Postby retrofuturist » Mon Jun 21, 2010 11:38 pm

Greetings,

Sankharas are things that are formed in dependence on something else.

To that end, every subsequent step on the D.O. sequence is a sankhara as it is dependently originated.

All dhammas with the exception of nibbana are sankhata-dhamma (formed dhammas, i.e. things dependent on something else)

See also Nanavira Thera's comments on sankhara at http://nanavira.xtreemhost.com/index.ph ... &Itemid=84

Metta,
Retro. :)
If you have asked me of the origination of unease, then I shall explain it to you in accordance with my understanding:
Whatever various forms of unease there are in the world, They originate founded in encumbering accumulation. (Pārāyanavagga)


Exalted in mind, just open and clearly aware, the recluse trained in the ways of the sages:
One who is such, calmed and ever mindful, He has no sorrows! -- Udana IV, 7


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Re: Different causes of sankhara?

Postby mikenz66 » Mon Jun 21, 2010 11:58 pm

Hi Tex,

Yes, it seems that sankhara has several different meanings in different places. You might find Ven Nyanatiloka's dictionary entry useful:
http://what-buddha-said.net/library/Buddhist.Dictionary/dic3_s.htm#sankh%C4%81ra
Sankhāra: This term has, according to its context, different shades of meaning, which should be carefully distinguished.

I To its most frequent usages see: foll. 1-4 the general term 'construction' may be applied, with the qualifications required by the context. This term may refer either to the act of 'forming or to the passive state of 'having been formed' or to both.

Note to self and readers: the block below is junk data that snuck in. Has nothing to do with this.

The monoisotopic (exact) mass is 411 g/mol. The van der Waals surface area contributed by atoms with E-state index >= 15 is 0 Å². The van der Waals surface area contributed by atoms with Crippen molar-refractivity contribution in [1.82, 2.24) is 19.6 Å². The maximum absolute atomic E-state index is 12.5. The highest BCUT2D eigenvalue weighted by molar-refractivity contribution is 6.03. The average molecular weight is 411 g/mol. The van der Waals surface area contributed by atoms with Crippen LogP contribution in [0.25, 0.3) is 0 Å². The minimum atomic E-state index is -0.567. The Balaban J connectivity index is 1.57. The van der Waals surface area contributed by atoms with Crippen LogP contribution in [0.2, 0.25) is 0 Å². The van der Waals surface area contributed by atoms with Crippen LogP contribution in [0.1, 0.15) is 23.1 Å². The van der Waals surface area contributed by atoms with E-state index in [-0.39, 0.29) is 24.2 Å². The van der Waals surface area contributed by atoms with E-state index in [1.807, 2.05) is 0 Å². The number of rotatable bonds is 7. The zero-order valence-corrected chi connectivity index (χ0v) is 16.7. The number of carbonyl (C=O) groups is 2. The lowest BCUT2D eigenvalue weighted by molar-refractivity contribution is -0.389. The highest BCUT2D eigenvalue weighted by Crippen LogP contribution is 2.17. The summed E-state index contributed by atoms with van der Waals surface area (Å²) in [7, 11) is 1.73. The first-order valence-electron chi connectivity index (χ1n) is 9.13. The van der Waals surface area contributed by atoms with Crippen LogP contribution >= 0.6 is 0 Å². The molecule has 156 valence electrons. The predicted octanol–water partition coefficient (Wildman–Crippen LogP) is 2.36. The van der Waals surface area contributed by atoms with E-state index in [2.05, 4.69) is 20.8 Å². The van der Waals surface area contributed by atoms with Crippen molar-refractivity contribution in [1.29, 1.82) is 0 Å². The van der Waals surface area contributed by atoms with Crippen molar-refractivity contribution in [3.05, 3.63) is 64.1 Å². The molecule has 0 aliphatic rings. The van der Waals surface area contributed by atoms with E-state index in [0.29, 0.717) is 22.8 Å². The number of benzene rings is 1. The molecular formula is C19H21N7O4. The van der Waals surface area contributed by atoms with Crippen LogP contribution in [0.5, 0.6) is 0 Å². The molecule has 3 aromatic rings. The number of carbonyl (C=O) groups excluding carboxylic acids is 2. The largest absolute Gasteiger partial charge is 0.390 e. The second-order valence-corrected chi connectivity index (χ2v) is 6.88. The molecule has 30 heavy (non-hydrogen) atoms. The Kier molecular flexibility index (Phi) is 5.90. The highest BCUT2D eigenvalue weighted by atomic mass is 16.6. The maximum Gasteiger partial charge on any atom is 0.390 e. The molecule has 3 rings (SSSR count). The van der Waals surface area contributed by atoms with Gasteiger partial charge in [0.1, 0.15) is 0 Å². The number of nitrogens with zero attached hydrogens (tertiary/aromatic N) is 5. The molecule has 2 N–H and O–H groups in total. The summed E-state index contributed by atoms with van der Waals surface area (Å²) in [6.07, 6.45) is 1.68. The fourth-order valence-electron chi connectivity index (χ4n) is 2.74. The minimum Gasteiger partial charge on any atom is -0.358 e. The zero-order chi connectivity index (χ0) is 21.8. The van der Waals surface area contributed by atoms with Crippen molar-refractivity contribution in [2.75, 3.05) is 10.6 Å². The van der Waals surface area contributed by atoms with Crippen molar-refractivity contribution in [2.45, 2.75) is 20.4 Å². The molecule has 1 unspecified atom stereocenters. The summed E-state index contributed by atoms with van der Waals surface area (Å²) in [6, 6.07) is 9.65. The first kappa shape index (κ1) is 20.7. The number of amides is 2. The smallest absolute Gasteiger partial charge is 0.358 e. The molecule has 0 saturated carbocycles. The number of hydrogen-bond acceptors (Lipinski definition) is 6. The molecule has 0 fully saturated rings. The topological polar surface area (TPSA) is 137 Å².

1. As the 2nd link of the formula of dependent origination, paticcasamuppāda, sankhāra has the active aspect, 'forming, and signifies kamma, i.e. advantageous or disadvantageous intentional activity cetanā of body kāya-s speech vacī-s or mind citta or mano-s This definition occurs, e.g. at S. XII, 2, 27. For s.: in this sense, the word 'kamma-construction' has been coined by the author. In other passages, in the same context, s. is defined by reference to a meritorious kammic-constructions puññ'ābhisankhāra b disadvantageous k. apuññ'abhisankhāra c imperturbable k. āneñj'ābhisankhāra e.g. in S. XII, 51; D. 33. This threefold division covers kammic activity in all spheres of existence: the meritorious kammic-constructions extend to the sense-and the fine-material sphere, the disadvantageous ones only to the sense-sphere, and the 'imperturbable' only to the immaterial sphere.